Last week we heard from Mayank Vikas who attended the COP 21 climate talks in Paris. But things were moving so fast at the conference that the attendees from the University of Michigan had a whole other team back in Ann Arbor to support them: Ground Control. Bonnie Applebeet, Rackham Communications' Grad Student Staff Assistant, asked Vitor Machado Lira about his experience as the Output Products Lead Coordinator for the COP 21 team:
Can you tell an anecdote about how you came to be interested in climate change or started to become involved with COP21?
My interest in Climate Change is rooted in my degree program here at the University of Michigan. I am a Master’s candidate at the School of Natural Resources and Environment and my work is focused on human behavior and decision making in regards to the environment. So, the COP 21 was a unique opportunity to have a look at a discussion of worldwide scale that impacts my field of study. The talks in France brought together important characters from all over the world to come up with a common ground on environmental action but the next steps are the hardest, and they will require strong will from multiple parties across the globe to come to fruition.
Can you describe what ground control is, then maybe give us a little first person “snapshot” of what it was like to be on the team?
In regards to what I did during the talks, I assisted the University of Michigan delegation that attended the negotiations as a member of their Ground Control team. Although physically distant, our group served as the bridge between the proceedings in Paris and the interested community in Ann Arbor. Ground Control, as a whole, coordinated strategies that would disseminate information effectively and quickly through six subgroups: delegation agenda, interview prep, output events, output products, media, and community connection. Each subgroup had a delegate in attendance to the talks as a liaison to the latest developments, and to make sure we were not missing a beat, we all maintained constant communication and record of what was being accomplished. It was extremely exciting to work with people from so many different programs at once. Our team had faculty and students from the School of Natural Resources and Environment, School of Information, Engineering and Atmospheric Sciences, to name a few.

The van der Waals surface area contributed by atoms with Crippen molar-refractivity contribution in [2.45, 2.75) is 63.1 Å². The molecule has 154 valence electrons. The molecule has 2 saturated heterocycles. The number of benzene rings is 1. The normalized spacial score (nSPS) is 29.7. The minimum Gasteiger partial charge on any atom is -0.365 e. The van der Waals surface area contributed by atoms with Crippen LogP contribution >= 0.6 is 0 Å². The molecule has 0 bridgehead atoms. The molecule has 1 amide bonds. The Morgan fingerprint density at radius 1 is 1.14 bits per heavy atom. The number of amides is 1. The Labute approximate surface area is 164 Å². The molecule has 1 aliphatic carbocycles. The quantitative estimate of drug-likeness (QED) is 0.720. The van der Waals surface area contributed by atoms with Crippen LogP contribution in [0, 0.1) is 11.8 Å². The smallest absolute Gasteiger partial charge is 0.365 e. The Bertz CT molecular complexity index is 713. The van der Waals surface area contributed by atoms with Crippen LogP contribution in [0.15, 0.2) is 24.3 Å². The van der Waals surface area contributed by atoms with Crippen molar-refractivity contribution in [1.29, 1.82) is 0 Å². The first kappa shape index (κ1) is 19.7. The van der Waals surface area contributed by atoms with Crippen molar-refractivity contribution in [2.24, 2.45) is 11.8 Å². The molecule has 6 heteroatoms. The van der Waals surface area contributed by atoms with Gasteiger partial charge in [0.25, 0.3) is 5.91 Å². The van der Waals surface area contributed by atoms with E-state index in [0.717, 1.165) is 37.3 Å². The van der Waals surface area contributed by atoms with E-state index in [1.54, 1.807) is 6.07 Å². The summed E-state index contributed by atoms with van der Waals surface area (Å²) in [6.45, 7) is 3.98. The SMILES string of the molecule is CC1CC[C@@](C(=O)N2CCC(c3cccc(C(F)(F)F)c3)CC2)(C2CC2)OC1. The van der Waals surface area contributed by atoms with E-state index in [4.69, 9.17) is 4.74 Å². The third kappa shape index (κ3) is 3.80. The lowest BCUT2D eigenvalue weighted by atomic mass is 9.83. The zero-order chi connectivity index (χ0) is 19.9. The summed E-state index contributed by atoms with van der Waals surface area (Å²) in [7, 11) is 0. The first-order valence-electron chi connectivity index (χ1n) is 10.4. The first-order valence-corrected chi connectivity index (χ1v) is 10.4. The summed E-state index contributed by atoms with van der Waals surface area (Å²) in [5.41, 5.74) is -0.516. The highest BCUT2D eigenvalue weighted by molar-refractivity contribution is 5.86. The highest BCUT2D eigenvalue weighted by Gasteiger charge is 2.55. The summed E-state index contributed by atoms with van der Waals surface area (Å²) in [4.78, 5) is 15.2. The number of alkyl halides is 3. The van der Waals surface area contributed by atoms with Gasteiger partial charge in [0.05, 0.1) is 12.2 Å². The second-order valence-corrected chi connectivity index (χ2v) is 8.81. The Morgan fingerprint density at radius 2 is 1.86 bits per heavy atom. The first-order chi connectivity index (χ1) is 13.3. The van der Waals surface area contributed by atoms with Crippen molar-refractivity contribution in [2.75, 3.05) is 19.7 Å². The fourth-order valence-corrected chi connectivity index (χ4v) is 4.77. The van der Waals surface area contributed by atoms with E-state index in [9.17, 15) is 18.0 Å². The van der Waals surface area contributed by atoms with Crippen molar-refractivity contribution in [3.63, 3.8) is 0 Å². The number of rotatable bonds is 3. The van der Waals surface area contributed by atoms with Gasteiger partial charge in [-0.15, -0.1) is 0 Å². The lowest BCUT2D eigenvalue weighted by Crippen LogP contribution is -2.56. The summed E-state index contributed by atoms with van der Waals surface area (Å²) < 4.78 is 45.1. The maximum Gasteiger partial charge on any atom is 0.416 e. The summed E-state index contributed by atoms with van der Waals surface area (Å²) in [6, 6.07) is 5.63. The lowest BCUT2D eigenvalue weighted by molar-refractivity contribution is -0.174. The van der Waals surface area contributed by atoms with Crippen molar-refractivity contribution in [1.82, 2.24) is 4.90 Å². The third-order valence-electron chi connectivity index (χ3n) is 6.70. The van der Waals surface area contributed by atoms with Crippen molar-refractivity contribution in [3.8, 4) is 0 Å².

What was it like to work with so many different people? Did you have any experience with social media beforehand? How was this assigned to you? What was the most difficult part of your specific job?
As we parceled the main tasks to be covered by Ground Control, I voiced my previous experience as a writer for the Our Common Future Under Climate Change conference in the Summer of 2015 and social media work for grad school projects, and I was approached by Lizz Ultee, one of the outstanding delegates involved, to be in charge of the output products team as lead coordinator. From there I shared some of my expertise developed alongside Michelle Kovacevic, the communications coordinator for the 2015 conference, and proposed the main tasks the output projects team would be in charge of. We created various platforms to spread awareness and knowledge during the COP through articles and blog posts (via Facebook, Twitter and our own webpage) and, in joint work with the U-M Energy Institute and the Graham Sustainability Institute, set up a symposium on the climate change talks with the delegates, faculty and the local community at the University on January 21.
To know more about COP 21 and Climate Blue, please follow their blog to read more about their upcoming event 'Good COP, Bad COP?' on January 21, 2016 at Room 2435, North Quad from 4:30 to 8:00pm along other events. At the symposium, Climate Blue will share their experiences and views from Paris, and also discuss some of the key issues under the Paris Deal with an esteemed panel of senior faculty members from the University of Michigan. For more on the Delegation and Ground Control follow them on Facebook and Twitter for the latest articles and reporting on the climate talks, and find the It’s Hot In Here episode available here.